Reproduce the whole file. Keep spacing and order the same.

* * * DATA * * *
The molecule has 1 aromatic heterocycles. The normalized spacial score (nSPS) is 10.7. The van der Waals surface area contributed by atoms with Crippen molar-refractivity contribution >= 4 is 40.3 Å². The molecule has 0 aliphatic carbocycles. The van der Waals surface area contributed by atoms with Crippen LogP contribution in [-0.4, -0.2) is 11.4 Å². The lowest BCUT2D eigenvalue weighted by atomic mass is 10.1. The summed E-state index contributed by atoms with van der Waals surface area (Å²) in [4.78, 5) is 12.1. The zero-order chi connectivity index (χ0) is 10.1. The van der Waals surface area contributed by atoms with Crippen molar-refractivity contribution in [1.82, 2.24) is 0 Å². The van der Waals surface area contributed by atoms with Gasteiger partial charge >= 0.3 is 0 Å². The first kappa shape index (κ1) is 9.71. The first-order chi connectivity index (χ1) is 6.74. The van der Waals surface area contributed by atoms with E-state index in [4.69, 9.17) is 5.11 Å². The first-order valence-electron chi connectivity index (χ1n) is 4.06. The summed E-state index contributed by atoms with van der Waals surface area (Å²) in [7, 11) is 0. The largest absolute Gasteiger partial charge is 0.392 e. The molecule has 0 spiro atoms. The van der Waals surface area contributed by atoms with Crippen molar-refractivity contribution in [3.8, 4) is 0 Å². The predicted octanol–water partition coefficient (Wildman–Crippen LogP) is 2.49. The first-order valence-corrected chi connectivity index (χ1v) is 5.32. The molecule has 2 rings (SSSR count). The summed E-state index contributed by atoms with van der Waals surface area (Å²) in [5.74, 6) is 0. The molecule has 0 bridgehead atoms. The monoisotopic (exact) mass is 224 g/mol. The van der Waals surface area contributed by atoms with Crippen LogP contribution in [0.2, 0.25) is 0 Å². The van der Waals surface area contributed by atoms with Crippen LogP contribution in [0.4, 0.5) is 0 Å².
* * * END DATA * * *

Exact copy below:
The molecule has 1 aromatic heterocycles. The normalized spacial score (nSPS) is 10.7. The van der Waals surface area contributed by atoms with Crippen molar-refractivity contribution >= 4 is 40.3 Å². The molecule has 0 aliphatic carbocycles. The van der Waals surface area contributed by atoms with Crippen LogP contribution in [-0.4, -0.2) is 11.4 Å². The lowest BCUT2D eigenvalue weighted by atomic mass is 10.1. The summed E-state index contributed by atoms with van der Waals surface area (Å²) in [4.78, 5) is 12.1. The zero-order chi connectivity index (χ0) is 10.1. The van der Waals surface area contributed by atoms with Crippen molar-refractivity contribution in [1.82, 2.24) is 0 Å². The van der Waals surface area contributed by atoms with Gasteiger partial charge >= 0.3 is 0 Å². The first kappa shape index (κ1) is 9.71. The first-order chi connectivity index (χ1) is 6.74. The van der Waals surface area contributed by atoms with E-state index in [4.69, 9.17) is 5.11 Å². The first-order valence-electron chi connectivity index (χ1n) is 4.06. The summed E-state index contributed by atoms with van der Waals surface area (Å²) in [7, 11) is 0. The largest absolute Gasteiger partial charge is 0.392 e. The molecule has 0 spiro atoms. The van der Waals surface area contributed by atoms with Crippen molar-refractivity contribution in [3.8, 4) is 0 Å². The predicted octanol–water partition coefficient (Wildman–Crippen LogP) is 2.49. The first-order valence-corrected chi connectivity index (χ1v) is 5.32. The molecule has 2 rings (SSSR count). The summed E-state index contributed by atoms with van der Waals surface area (Å²) in [5.74, 6) is 0. The molecule has 0 bridgehead atoms. The monoisotopic (exact) mass is 224 g/mol. The van der Waals surface area contributed by atoms with Crippen LogP contribution in [0.2, 0.25) is 0 Å². The van der Waals surface area contributed by atoms with Crippen LogP contribution in [0.4, 0.5) is 0 Å².